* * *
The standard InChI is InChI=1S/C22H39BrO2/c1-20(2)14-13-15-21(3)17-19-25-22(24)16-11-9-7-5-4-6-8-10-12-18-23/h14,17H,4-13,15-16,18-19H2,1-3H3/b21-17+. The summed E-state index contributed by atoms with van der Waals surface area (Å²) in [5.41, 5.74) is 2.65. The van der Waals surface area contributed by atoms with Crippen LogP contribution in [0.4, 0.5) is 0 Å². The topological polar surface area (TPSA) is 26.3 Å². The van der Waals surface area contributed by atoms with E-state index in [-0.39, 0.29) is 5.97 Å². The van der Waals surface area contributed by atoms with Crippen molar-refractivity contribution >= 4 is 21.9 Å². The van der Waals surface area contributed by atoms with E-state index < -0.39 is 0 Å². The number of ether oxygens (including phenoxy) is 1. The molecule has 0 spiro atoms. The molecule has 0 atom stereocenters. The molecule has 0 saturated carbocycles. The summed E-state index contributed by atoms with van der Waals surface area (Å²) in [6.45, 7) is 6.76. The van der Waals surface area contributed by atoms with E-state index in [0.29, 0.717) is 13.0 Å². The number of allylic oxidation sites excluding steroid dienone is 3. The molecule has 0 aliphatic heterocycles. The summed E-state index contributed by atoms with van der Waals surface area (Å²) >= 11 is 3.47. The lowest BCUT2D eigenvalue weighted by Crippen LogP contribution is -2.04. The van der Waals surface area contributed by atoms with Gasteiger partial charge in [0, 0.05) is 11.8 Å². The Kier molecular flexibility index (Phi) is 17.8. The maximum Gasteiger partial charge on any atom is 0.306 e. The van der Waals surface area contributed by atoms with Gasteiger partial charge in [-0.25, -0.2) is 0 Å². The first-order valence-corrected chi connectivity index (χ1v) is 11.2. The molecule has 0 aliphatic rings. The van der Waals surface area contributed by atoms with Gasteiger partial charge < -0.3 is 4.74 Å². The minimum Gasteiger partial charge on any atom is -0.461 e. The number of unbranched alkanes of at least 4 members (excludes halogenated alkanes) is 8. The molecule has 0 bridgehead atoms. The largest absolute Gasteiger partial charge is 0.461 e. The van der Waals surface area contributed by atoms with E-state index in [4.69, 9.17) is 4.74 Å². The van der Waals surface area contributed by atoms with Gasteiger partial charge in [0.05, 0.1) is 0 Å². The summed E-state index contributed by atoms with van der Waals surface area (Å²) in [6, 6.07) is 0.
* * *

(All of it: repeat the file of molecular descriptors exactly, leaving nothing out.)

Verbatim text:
The standard InChI is InChI=1S/C22H39BrO2/c1-20(2)14-13-15-21(3)17-19-25-22(24)16-11-9-7-5-4-6-8-10-12-18-23/h14,17H,4-13,15-16,18-19H2,1-3H3/b21-17+. The summed E-state index contributed by atoms with van der Waals surface area (Å²) in [5.41, 5.74) is 2.65. The van der Waals surface area contributed by atoms with Crippen LogP contribution in [0.4, 0.5) is 0 Å². The topological polar surface area (TPSA) is 26.3 Å². The van der Waals surface area contributed by atoms with E-state index in [-0.39, 0.29) is 5.97 Å². The van der Waals surface area contributed by atoms with Crippen molar-refractivity contribution >= 4 is 21.9 Å². The van der Waals surface area contributed by atoms with E-state index < -0.39 is 0 Å². The number of ether oxygens (including phenoxy) is 1. The molecule has 0 spiro atoms. The molecule has 0 atom stereocenters. The molecule has 0 saturated carbocycles. The summed E-state index contributed by atoms with van der Waals surface area (Å²) in [6.45, 7) is 6.76. The van der Waals surface area contributed by atoms with E-state index in [0.29, 0.717) is 13.0 Å². The number of allylic oxidation sites excluding steroid dienone is 3. The molecule has 0 aliphatic heterocycles. The summed E-state index contributed by atoms with van der Waals surface area (Å²) >= 11 is 3.47. The lowest BCUT2D eigenvalue weighted by Crippen LogP contribution is -2.04. The van der Waals surface area contributed by atoms with Gasteiger partial charge in [0, 0.05) is 11.8 Å². The Kier molecular flexibility index (Phi) is 17.8. The maximum Gasteiger partial charge on any atom is 0.306 e. The van der Waals surface area contributed by atoms with Gasteiger partial charge in [-0.25, -0.2) is 0 Å². The first-order valence-corrected chi connectivity index (χ1v) is 11.2. The molecule has 0 aliphatic rings. The van der Waals surface area contributed by atoms with Gasteiger partial charge < -0.3 is 4.74 Å². The minimum Gasteiger partial charge on any atom is -0.461 e. The number of unbranched alkanes of at least 4 members (excludes halogenated alkanes) is 8. The molecule has 0 bridgehead atoms. The largest absolute Gasteiger partial charge is 0.461 e. The van der Waals surface area contributed by atoms with E-state index in [4.69, 9.17) is 4.74 Å². The van der Waals surface area contributed by atoms with Gasteiger partial charge in [0.05, 0.1) is 0 Å². The summed E-state index contributed by atoms with van der Waals surface area (Å²) in [6, 6.07) is 0.